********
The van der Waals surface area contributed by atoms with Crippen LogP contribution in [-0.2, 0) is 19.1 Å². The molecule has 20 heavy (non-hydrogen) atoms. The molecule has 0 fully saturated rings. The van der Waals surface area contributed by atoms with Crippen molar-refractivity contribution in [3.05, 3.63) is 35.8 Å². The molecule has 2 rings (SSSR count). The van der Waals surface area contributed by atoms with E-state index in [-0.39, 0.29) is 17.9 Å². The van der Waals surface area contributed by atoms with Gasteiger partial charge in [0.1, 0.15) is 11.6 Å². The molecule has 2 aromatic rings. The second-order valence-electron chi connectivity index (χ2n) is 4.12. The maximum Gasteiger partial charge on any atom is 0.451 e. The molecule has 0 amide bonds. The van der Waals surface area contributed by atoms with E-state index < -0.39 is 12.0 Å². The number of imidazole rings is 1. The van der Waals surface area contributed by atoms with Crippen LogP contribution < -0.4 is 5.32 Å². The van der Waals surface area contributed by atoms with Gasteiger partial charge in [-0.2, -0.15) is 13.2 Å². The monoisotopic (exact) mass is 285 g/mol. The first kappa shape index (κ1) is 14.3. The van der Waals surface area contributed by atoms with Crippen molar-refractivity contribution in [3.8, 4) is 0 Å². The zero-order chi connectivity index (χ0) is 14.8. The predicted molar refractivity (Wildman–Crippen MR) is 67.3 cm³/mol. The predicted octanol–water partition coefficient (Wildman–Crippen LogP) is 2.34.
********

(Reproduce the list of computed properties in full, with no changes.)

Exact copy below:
The van der Waals surface area contributed by atoms with Crippen LogP contribution in [-0.2, 0) is 19.1 Å². The molecule has 20 heavy (non-hydrogen) atoms. The molecule has 0 fully saturated rings. The van der Waals surface area contributed by atoms with Crippen molar-refractivity contribution in [3.05, 3.63) is 35.8 Å². The molecule has 2 rings (SSSR count). The van der Waals surface area contributed by atoms with E-state index in [-0.39, 0.29) is 17.9 Å². The van der Waals surface area contributed by atoms with Gasteiger partial charge in [0.1, 0.15) is 11.6 Å². The molecule has 2 aromatic rings. The second-order valence-electron chi connectivity index (χ2n) is 4.12. The maximum Gasteiger partial charge on any atom is 0.451 e. The molecule has 0 amide bonds. The van der Waals surface area contributed by atoms with E-state index < -0.39 is 12.0 Å². The number of imidazole rings is 1. The van der Waals surface area contributed by atoms with Crippen LogP contribution < -0.4 is 5.32 Å². The van der Waals surface area contributed by atoms with Gasteiger partial charge in [-0.2, -0.15) is 13.2 Å². The monoisotopic (exact) mass is 285 g/mol. The first kappa shape index (κ1) is 14.3. The van der Waals surface area contributed by atoms with Crippen molar-refractivity contribution in [3.8, 4) is 0 Å². The zero-order chi connectivity index (χ0) is 14.8. The predicted molar refractivity (Wildman–Crippen MR) is 67.3 cm³/mol. The predicted octanol–water partition coefficient (Wildman–Crippen LogP) is 2.34.